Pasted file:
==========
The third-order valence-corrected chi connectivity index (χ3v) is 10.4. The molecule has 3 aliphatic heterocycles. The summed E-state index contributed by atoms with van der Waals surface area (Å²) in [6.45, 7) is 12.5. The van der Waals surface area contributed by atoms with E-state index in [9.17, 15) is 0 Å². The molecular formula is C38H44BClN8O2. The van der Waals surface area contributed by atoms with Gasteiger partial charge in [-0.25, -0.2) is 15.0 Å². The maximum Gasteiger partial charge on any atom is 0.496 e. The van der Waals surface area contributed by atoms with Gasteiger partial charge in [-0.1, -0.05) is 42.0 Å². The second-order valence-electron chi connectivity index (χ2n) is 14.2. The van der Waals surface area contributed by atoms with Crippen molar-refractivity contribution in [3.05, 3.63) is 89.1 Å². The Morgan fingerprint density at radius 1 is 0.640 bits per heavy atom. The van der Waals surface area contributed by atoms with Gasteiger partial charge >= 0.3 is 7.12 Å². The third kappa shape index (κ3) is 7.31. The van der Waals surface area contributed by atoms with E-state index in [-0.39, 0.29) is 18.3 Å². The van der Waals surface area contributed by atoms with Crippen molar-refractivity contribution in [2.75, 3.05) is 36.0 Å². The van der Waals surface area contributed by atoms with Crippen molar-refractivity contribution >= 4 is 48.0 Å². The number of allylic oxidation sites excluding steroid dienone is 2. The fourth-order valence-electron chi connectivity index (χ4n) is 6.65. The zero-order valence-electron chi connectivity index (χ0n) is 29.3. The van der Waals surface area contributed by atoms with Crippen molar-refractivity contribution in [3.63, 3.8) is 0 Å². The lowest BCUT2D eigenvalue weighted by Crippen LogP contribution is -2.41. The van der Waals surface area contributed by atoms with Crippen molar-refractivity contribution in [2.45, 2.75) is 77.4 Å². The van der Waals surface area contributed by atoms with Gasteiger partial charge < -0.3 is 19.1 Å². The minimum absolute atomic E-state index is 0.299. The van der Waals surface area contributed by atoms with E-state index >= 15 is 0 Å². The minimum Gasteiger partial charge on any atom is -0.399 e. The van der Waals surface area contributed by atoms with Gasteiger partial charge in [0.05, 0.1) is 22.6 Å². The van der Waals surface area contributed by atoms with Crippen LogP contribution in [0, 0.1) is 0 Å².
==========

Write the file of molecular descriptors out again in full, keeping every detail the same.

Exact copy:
The third-order valence-corrected chi connectivity index (χ3v) is 10.4. The molecule has 3 aliphatic heterocycles. The summed E-state index contributed by atoms with van der Waals surface area (Å²) in [6.45, 7) is 12.5. The van der Waals surface area contributed by atoms with E-state index in [9.17, 15) is 0 Å². The molecular formula is C38H44BClN8O2. The van der Waals surface area contributed by atoms with Gasteiger partial charge in [-0.25, -0.2) is 15.0 Å². The maximum Gasteiger partial charge on any atom is 0.496 e. The van der Waals surface area contributed by atoms with Gasteiger partial charge in [-0.1, -0.05) is 42.0 Å². The second-order valence-electron chi connectivity index (χ2n) is 14.2. The van der Waals surface area contributed by atoms with Crippen molar-refractivity contribution in [3.05, 3.63) is 89.1 Å². The Morgan fingerprint density at radius 1 is 0.640 bits per heavy atom. The van der Waals surface area contributed by atoms with Gasteiger partial charge >= 0.3 is 7.12 Å². The third kappa shape index (κ3) is 7.31. The van der Waals surface area contributed by atoms with E-state index in [-0.39, 0.29) is 18.3 Å². The van der Waals surface area contributed by atoms with Crippen molar-refractivity contribution in [2.75, 3.05) is 36.0 Å². The van der Waals surface area contributed by atoms with Crippen molar-refractivity contribution >= 4 is 48.0 Å². The number of allylic oxidation sites excluding steroid dienone is 2. The fourth-order valence-electron chi connectivity index (χ4n) is 6.65. The zero-order valence-electron chi connectivity index (χ0n) is 29.3. The van der Waals surface area contributed by atoms with Crippen molar-refractivity contribution in [3.63, 3.8) is 0 Å². The lowest BCUT2D eigenvalue weighted by Crippen LogP contribution is -2.41. The van der Waals surface area contributed by atoms with Crippen molar-refractivity contribution in [2.45, 2.75) is 77.4 Å². The van der Waals surface area contributed by atoms with Gasteiger partial charge < -0.3 is 19.1 Å². The minimum absolute atomic E-state index is 0.299. The van der Waals surface area contributed by atoms with E-state index >= 15 is 0 Å². The minimum Gasteiger partial charge on any atom is -0.399 e. The van der Waals surface area contributed by atoms with Gasteiger partial charge in [0.05, 0.1) is 22.6 Å². The van der Waals surface area contributed by atoms with Crippen LogP contribution in [0, 0.1) is 0 Å².